How does faith play a role in your actions and your outlook as a single young adult?

Faith is crucial to me. Without Christ sustaining me day in and day out, my walk would be unbearable. It is so easy to compare, become bitter, just not have a light to offer the world without Jesus. I am very at peace with where God has me today. I passed the 30 milestone and life continued. I see God’s Providential care for me each day. I know He loves me. When He needs me to serve Him in a vocation of love, He will give me the graces for that time of my life. Until then, today is enough.

Profile in the Gap: Blanca Therese Morales

Profiles in the Gap
Blanca Therese Morales
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Blanca Therese Morales is a freelance writer and photojournalist. Check out her blog! Also, be on the lookout for her to appear in EWTN’s new series, “Extraordinary Faith.” She’ll be featured with some friends in an episode later this spring.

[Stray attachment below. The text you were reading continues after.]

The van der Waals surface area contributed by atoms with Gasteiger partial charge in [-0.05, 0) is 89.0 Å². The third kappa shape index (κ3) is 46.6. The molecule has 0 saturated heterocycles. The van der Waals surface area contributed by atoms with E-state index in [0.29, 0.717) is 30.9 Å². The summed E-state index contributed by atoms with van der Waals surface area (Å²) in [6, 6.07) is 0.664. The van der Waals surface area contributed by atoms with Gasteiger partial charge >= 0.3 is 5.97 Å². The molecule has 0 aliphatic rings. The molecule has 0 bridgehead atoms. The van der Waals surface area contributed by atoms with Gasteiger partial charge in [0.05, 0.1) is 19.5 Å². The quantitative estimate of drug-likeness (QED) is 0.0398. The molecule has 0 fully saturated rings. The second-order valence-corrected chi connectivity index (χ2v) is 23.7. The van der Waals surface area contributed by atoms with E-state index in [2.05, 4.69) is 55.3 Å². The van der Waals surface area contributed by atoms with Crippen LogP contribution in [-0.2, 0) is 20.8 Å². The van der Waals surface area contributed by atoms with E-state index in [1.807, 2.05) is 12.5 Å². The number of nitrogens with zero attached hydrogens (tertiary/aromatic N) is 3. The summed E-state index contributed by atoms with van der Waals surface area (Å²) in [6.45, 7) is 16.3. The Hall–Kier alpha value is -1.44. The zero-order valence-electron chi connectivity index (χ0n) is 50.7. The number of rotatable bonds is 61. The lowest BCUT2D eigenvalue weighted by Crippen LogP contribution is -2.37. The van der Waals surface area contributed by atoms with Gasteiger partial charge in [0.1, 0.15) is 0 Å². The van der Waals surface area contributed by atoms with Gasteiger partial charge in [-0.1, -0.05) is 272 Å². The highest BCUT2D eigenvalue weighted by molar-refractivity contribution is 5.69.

I had always expected to be married by my early twenties. I knew many women who had married out of college, becoming stay-at-home moms in a nice little towns. It always seemed ideal.  However, God had other plans for me.
Since marriage was not to be had, I planned a glittering career in broadcast media. I saw myself living a glamorous life in either California or New York, rubbing elbows with celebrities, attending VIP events and feeling “free” of commitment or obligations.
But God got to me before any of this took place. He let me see that a life without Him would have no meaning, no purpose and no merit. I decided to offer my future plans to him, including marriage. From that point on, every decision had to include Him. I would live my life for Him.
As I offered up a career on TV, God offered me a better career alternative: writing. I had always liked creative writing but never saw myself working as a writer. God led me to news writing and photojournalism, where I learned to hone this skill through experience.
While I had never planned this for myself, God knew what He was doing. This new path helped me to grow so much as a person, and also as a Christian.
I now see that this season of singleness was a blessing in disguise. I have been able to do things I would not have been otherwise been able to do, had I done things according to my own plan. I have had the time to travel, go on pilgrimages, have a career I enjoy, attend retreats, and to learn and grow in so many ways.